Brian

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A Marmite steering knob: love it or hate it?

Post  Tim Watson on Tue 27 May 2014, 5:07 pm

As already posted, I have extended the steering on "Frederick", which does help to make for more comfortable driving. However, the steering handle is only really OK if you're a 1/3rd scale midget, but not for my size 71/2" mitts. The solution is a more comfortable steering knob. I have therefore made a pile of brass swarf this evening and turned up a taller and much more bulbous handle.



Now I don't think one could claim that this appendage is blessed in the appearance stakes, but there is no doubt that it will be a godsend when it comes to steering, as it fits comfortably into the palm of your hand. Effectively you will use the knob to steer with, which has the added bonus of moving it yet closer to the steersman. For show purposes, it is only a five minute job to change back to the scale handle, but it is kind of lost against the brass of the steering wheel anyway.

I like Marmite BTW.

Tim

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Re: Frederick SRL(S)

Post  highpressure on Wed 28 May 2014, 4:07 am

Having driven until the palm of my left hand is sore from the "sticky out bit" I would happily give this space, even more so if I carry out the regulator addition and have the roof on, it will not really be noticed.

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Re: Frederick SRL(S)

Post  Tim Watson on Sun 01 Jun 2014, 4:54 pm

The new regulator linkage was 100% successful, whilst the steering knob was a great help at our St Albans Rally. I went to bed with no neck ache and accompanying headache. The engine generated outside the beer tent for two and half hours on the Saturday night. The pressure gauge stayed glued at 175 psi and she used very little water and coal. Much appreciated by those who leant on her roof supping beer as they watched the engine at work.

Very satisfying.

Tim

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Is it a Ford or a Burrell?

Post  Tim Watson on Sun 08 Jun 2014, 3:52 pm

Photo taken today crossing the River Mimram on the way to Codicote via Wheathampstead from St Albans, on a 17 mile round trip to the rally at Codicote. The route was very hilly and we nearly burnt a bag of coal and boiled far more water than normal for a road run. Average speed was 4.2 mph. Note the special panama with flashing beacon attached.



The new regulator has become absolutely essential for road running, as can be seen in this photo as the engine was just pulling away from the ford



Tim

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Re: Frederick SRL(S)

Post  the governer on Mon 09 Jun 2014, 9:32 am

Excellent Tim, I think you should speak to Dean and Steve, about including the special hat in the kits, it has to be an absolute must, for safety whilst roading!

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Re: Frederick SRL(S)

Post  bjwlancashire on Tue 10 Jun 2014, 10:32 am

Great run I hope Tim, any video footage from anyone? Are you doing the NTET road run in September? If you are what route will you be doing? I do fancy the 28 mile circuit with lunch half way as our engines have the pace in the flatter countryside of Bedfordshire Razz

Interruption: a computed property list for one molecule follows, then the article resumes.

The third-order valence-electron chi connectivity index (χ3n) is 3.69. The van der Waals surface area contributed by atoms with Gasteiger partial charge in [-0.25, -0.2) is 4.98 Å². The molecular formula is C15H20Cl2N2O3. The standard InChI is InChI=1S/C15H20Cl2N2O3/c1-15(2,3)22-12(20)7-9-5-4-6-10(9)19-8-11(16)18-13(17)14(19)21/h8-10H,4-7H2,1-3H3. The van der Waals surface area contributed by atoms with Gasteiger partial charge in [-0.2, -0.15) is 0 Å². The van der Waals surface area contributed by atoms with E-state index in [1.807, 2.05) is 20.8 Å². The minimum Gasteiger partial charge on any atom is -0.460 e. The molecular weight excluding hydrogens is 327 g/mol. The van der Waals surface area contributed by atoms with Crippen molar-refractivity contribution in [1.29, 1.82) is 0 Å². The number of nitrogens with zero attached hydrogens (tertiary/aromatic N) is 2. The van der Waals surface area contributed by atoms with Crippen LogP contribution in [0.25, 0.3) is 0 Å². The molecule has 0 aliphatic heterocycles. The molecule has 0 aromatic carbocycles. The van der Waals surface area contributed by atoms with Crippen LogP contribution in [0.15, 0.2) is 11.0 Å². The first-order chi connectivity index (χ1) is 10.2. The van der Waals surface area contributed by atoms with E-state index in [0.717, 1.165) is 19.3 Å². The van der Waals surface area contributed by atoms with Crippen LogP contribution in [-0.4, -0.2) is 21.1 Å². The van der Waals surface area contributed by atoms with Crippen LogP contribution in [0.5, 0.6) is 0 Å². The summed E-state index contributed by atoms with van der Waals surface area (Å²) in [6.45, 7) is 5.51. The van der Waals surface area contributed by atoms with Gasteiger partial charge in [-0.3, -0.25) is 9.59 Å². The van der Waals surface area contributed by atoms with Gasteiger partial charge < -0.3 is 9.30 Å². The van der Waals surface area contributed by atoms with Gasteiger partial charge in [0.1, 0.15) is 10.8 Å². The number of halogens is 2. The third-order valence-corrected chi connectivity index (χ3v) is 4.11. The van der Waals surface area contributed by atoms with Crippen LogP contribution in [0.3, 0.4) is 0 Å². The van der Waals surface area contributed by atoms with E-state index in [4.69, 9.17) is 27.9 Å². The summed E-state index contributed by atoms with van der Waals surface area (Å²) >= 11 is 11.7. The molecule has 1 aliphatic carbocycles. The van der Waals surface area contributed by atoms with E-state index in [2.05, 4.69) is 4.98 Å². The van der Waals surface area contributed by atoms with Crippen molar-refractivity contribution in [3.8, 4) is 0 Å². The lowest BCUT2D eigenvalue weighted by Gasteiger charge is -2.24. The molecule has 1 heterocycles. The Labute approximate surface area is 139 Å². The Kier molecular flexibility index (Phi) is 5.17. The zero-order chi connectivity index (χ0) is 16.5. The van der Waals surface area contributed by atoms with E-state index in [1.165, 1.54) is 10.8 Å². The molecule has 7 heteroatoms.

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Re: Frederick SRL(S)

Post  Tim Watson on Tue 10 Jun 2014, 10:38 am

Brian
I've put down for the 28 mile NTET run: as you say, I think this is quite do-able with a lot of work in third wheel. Quite a bit of the weekend run was in second wheel, as much for the braking as for the power. The engine was certainly running a lot better after than before, so I think she's at last beginning to settle down and reach her potential.

Whether Steve's and my bottoms will withstand 28 miles remains to be seen.

Tim

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28 mile run

Post  Steve Traill on Sat 14 Jun 2014, 11:15 am

I must remember to bring a cushion!! Really looking forward to it.

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Local gala

Post  Tim Watson on Sun 22 Jun 2014, 12:54 pm

On Saturday, 'Frederick' was giving rides at the local gala celebrating 900 years of the Sandridge parish. It was a glorious, quintessentially British, affair with lots of quirky entertainment that ran well into the evening. We were giving trailer rides from 1430 - 1800 and made over 112 in donations for Parkinson's UK- probably our best takings yet. Young 'steamtractionlover' (Stephen) was with us learning how an engine works.

People were amazed at how quiet the engine is - especially on dead slow tick over - and totally confused as to how it is powered: I suppose having "electrically powered" written on the canopy sides is not overly straightforward from an educational standpoint.

A really good fun day.

Tim

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Re: Frederick SRL(S)

Post  bjwlancashire on Mon 23 Jun 2014, 2:38 am

Well done Tim and if you had the weather we were having while at Levens Hall yesterday you would have been pretty hot at the weekend, like a sauna under the full size engine canopy. Well done for inviting the newbie along too, you are a great instructor (like Declan) and I am sure he has learnt more in one day than he had so far previously.
Blackbeard is similarly quite and receives lots of compliments, even from the other builders that came to our party.

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Re: Frederick SRL(S)